[From ws8/16 p. 8 for September 26-October 2]

In preparing this week’s Watchtower review, by the time I got to the fifth paragraph, I began to think I’d downloaded the wrong magazine.  I went back to the web site to see if perhaps I’d downloaded the Simplified Edition, because the grammar and level of writing seemed like something out of a grade school primer.  I don’t mean to sound pejorative, but that was my sincere impression.

Once I realized that I was dealing with the actual study edition, I thought I might have an easy go of it this week.  After all, the topic is marriage.  How far off the Scriptural rails were they likely to go?  No need to get heavily into doctrine one would think. Alas, that is not the case. Arriving at paragraph six we find the organization interpreting the woman of Genesis 3:15 to refer to Jehovah’s “wifelike organization”.  (What Genesis 3:15 has to do with the subject of marriage is a whole other question.)

The paragraph tells us that there is a “special relationship that exists between [Jehovah] and the vast throngs of righteous spirit creatures serving them in heaven”. Since those spirit creatures are called God’s sons, one would assume the special relationship would be that of a father to his children. (Ge 6:2; Job 1:6; 2:1; 38:7)  However, this Scriptural relationship does not suit the agenda of those looking for a justification for a worldwide Organization ruled by a Governing Body.  So the heavenly sons of God are transformed into the heavenly wife of God.  One would presume that the alleged “earthly part of that heavenly organization” is also his wife, which then gives justification for referring to the organization as our mother.

Unfortunately, many of my JW brethren will simply believe this teaching because it is found in The Watchtower, which currently has a status among the rank and file on par with that of God’s word, the Bible.

While we cannot say with absolute certainty who the woman of Genesis 3:15 is, we can at least let the weight of scriptural evidence lead us to a conclusion which is not entirely based on wild speculation. (For an alternative understanding, see Salvation, Part 3: The Seed)

Next we are given support for the idea that the JW preaching campaign is a life-saving mission.  (What this has to do with marriage will become apparent shortly.)

“Jehovah brought about the Flood of Noah’s day in order to destroy the wicked. At that time, people were so occupied with the daily affairs of life, including marriage, that they did not take seriously what “Noah, a preacher of righteousness,” said about the impending destruction. (2 Pet. 2:5) Jesus compared conditions then with what we would see in our day. (Read Matthew 24:37-39.) Today, most people refuse to listen to the good news of God’s Kingdom that is being preached throughout the earth for a witness to all the nations before this wicked system is brought to its end.” – par. 9

Jehovah’s Witnesses have taken the phrase, “Noah, a preacher of righteousness,” as proof that Noah preached to the ancient world prior to the flood. Given that after 1600 years of procreation, the ancient world likely supported a population numbering in the hundreds of millions, if not billions, such a preaching campaign would have been impossible. However, it is important for the Organization that witnesses not think critically about that incongruity so that they can take advantage of their biased translation of Matthew 24:39. There it says that the people in Noah’s day “took no note”. “‘Took no note’ of what?” you might ask. Why, of Noah’s preaching, of course!  However, a comparison of other Bible translations will reveal that this is not a proper rendering of the original wording.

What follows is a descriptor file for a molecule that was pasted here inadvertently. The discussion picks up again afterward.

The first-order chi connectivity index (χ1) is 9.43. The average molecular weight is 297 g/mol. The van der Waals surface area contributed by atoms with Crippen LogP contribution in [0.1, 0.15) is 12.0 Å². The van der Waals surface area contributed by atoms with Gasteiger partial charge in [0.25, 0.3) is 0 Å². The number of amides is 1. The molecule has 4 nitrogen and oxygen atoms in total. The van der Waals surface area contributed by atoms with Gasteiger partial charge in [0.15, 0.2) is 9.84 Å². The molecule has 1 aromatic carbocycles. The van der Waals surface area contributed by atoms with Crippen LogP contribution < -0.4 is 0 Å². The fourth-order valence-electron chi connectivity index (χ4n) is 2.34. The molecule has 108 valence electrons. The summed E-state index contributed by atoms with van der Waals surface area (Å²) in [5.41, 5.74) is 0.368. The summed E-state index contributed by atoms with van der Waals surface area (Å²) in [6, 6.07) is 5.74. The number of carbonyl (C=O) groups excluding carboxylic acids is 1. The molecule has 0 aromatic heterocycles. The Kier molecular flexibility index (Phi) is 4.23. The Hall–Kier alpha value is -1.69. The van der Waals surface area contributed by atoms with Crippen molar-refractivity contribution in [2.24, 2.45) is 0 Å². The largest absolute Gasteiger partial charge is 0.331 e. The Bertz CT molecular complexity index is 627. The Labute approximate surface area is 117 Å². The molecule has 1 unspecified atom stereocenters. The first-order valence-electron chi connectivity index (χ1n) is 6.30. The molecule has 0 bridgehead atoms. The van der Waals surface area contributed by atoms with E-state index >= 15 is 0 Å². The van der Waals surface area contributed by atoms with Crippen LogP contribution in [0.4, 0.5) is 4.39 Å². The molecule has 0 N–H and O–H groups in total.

Paragraph 9 then concludes with this thought:

“Let us take to heart the lesson that even family-matters, such as marriage and the raising of children, should not be allowed to crowd out our sense of urgency as to Jehovah’s day.” – par. 9

Now we see why the situation in Noah’s day is introduced into a study article about marriage. Only a Jehovah’s Witness will understand the coded message in this phrase. “Sense of urgency” is synonymous with “attention to the preaching work”. We demonstrate our sense of urgency as Witnesses by getting out in the door-to-door and cart witnessing work on a regular basis. So the message is, ‘don’t let the preaching work take a back seat to your marriage and your children.’

So here we are at the halfway point of a study on the origin and purpose of marriage and what have we learned about the origin and purpose of marriage?

We’ve learned that Jehovah is married to the angels and that the woman of Genesis 3:15 refers to God’s wife.  Apparently, this is the true origin of marriage.  We’ve learned Noah preached to an ancient world, but no one listened because they were too busy getting married.  We’ve also learned that we should not let our marriage and our family obligations get in the way of preaching ‘the good news according to Jehovah’s Witnesses.’

To this point, it would appear the article’s real purpose is to promote the urgency of the preaching work and support for the “earthly part of Jehovah’s wife-like organization.”

Does the article now get down to practical matters that might help married Christians be successful in their marriage?  Actually, it skips over such things and deals with divorce.  Is the purpose of marriage to divorce?  True, many marriages do end in divorce. So does the Governing Body want to help Christians navigate the minefield of a marital breakup?  Not so much.

While acknowledging the Bible basis for divorce which is adultery, the Organization introduces its own set of laws.

“Though no set time must pass before that person’s reinstatement, such treachery, which seldom occurs among those associated with God’s people, cannot be ignored. It might take quite some time—a year or more—for the sinner to give proof of true repentance. Even if the person is reinstated, he or she must still render an account “before the judgment seat of God.”” – par. 13